Criteria for the design and implementation of the next generation of post-Enlightenment institutions

John Clippinger has a landmark book out, A Crowd of One: The Future of Individual Identity, which examines what kind of institutions would be appropriate for the new era of cooperative individuals.

As he himself explains the rationale for his book:

“In contrast to well-entrenched economic and organizational models that operate on the assumption that human beings are selfish, individualistic, rational actors, the new sciences are showing the human beings are also innately cooperative, with highly evolved and highly adaptive strategies of collaboration, trust and reciprocity. By understanding how such innate human social competencies function, it becomes possible to design and implement the next generation of post-Enlightenment institutions.”

It is getting lots of positive reviews, such as the one by Mike Neuenschwander at the Burton Group Identity blog:

The book, he writes, is:

“an eloquently written, ambitious, and timely work relating social theory to digital identity. John masterfully draws on intellectual insights from a wide range of disciplines (including social science, political science, evolutionary biology, neuroscience, and history) to weave a narrative that’s accessible to a general audience. The message is simple: highly evolved trust frameworks are wired into the biology of all living things; so why do we persist in reinventing primitive (aka authoritarian) strategies for cooperation? John argues that it’s mostly our collective lack of appreciation for natural trust mechanisms—even though we’re all familiar with them from everyday experience. Signals of health, wealth, and competence are extant in human society, but are usually exchanged subconsciously. John points to the Enlightenment as the era of emergent self-awareness that established many of our existing presumptions on the nature of identity. Now, with recent advancements in the fields of evolutionary biology and neuroscience, science is beginning to unravel the relation between self-awareness and social-awareness. John is among the writers constructing a new narrative on trust and cooperation based on this scientific evidence.”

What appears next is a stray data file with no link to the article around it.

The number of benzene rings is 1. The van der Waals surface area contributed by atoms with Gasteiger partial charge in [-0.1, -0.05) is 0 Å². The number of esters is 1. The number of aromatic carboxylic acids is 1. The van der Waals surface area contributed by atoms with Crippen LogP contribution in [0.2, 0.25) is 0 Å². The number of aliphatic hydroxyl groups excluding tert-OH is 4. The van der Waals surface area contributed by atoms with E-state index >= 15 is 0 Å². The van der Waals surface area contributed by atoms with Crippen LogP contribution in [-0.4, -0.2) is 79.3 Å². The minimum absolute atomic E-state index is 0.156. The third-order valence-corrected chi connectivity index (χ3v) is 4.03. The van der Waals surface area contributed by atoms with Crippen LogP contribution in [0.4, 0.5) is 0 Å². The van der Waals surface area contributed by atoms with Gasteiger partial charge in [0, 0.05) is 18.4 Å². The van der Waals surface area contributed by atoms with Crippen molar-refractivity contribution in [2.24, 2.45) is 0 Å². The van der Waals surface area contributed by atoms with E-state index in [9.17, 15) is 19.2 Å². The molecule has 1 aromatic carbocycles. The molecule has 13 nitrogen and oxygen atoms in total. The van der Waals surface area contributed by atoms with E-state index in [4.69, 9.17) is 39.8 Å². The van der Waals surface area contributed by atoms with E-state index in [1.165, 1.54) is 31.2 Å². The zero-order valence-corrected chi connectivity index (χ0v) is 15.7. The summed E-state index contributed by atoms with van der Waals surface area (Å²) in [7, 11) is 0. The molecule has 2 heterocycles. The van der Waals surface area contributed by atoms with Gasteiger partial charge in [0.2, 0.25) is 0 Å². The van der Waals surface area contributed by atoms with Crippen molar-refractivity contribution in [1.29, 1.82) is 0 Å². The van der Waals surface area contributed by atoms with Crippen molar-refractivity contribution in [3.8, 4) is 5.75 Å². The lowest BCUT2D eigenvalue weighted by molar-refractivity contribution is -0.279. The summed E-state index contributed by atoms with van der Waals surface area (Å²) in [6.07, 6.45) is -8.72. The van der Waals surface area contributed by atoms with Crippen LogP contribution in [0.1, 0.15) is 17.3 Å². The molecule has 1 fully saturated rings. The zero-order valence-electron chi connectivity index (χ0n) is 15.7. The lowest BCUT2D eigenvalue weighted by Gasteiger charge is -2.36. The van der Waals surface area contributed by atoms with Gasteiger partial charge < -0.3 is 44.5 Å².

David Bollier is enthusiastic on the book because one of its main focuses is on the relationship between Identity and the Commons:

“In many respects, how we form our identities is a critical ingredient in how we form commons. A commons is not a venue for impersonal transactions, as the market is, but rather a site for actualizing ourselves while managing shared resources. A commons is a social system that integrates our personal needs and identities with a larger community of people. It is a social structure that honors that complex interdependence of individuals and a larger collective.

Drawing upon leading anthropologists, evolutionary scientists and linguists, Clippinger argues that language is an important tool by which we form ourselves into communities. Language enables us to build and leverage trust among members of a group. It is a “signaling system” for describing and enforcing social reputations, which in turn helps us construct social and political institutions. By having a group means of establishing a person’s reputation and identity, we can socially pressure people to live up to consensus standards and expectations. We can also identify “free riders” and cheaters, and punish or ostracize them. These capacities are all critical to forming functional commons.”

This is a good starting point to find out more about Identity developments.

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